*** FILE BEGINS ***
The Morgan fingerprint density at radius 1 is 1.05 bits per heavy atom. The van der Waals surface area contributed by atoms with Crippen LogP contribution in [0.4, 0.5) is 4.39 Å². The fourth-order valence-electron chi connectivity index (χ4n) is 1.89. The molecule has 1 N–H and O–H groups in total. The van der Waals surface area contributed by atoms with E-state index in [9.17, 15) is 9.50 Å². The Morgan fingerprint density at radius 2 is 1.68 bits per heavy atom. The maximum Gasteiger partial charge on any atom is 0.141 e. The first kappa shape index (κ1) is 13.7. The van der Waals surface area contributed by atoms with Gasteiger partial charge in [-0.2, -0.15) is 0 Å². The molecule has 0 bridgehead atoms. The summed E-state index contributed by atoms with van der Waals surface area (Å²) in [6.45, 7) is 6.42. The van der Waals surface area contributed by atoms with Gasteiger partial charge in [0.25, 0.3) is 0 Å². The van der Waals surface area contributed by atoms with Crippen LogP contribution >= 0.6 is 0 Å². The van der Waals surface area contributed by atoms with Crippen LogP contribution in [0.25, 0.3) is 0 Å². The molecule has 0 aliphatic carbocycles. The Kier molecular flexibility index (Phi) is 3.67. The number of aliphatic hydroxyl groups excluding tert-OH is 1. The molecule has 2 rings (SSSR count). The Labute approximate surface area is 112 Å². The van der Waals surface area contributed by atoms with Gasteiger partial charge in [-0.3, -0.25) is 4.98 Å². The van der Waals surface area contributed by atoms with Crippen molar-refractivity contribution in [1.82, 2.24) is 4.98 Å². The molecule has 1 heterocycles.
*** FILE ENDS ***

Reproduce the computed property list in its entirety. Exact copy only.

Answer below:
The Morgan fingerprint density at radius 1 is 1.05 bits per heavy atom. The van der Waals surface area contributed by atoms with Crippen LogP contribution in [0.4, 0.5) is 4.39 Å². The fourth-order valence-electron chi connectivity index (χ4n) is 1.89. The molecule has 1 N–H and O–H groups in total. The van der Waals surface area contributed by atoms with E-state index in [9.17, 15) is 9.50 Å². The Morgan fingerprint density at radius 2 is 1.68 bits per heavy atom. The maximum Gasteiger partial charge on any atom is 0.141 e. The first kappa shape index (κ1) is 13.7. The van der Waals surface area contributed by atoms with Gasteiger partial charge in [-0.2, -0.15) is 0 Å². The molecule has 0 bridgehead atoms. The summed E-state index contributed by atoms with van der Waals surface area (Å²) in [6.45, 7) is 6.42. The van der Waals surface area contributed by atoms with Gasteiger partial charge in [0.25, 0.3) is 0 Å². The van der Waals surface area contributed by atoms with Crippen LogP contribution >= 0.6 is 0 Å². The van der Waals surface area contributed by atoms with Crippen LogP contribution in [0.25, 0.3) is 0 Å². The molecule has 0 aliphatic carbocycles. The Kier molecular flexibility index (Phi) is 3.67. The number of aliphatic hydroxyl groups excluding tert-OH is 1. The molecule has 2 rings (SSSR count). The Labute approximate surface area is 112 Å². The van der Waals surface area contributed by atoms with Gasteiger partial charge in [-0.3, -0.25) is 4.98 Å². The van der Waals surface area contributed by atoms with Crippen molar-refractivity contribution in [1.82, 2.24) is 4.98 Å². The molecule has 1 heterocycles.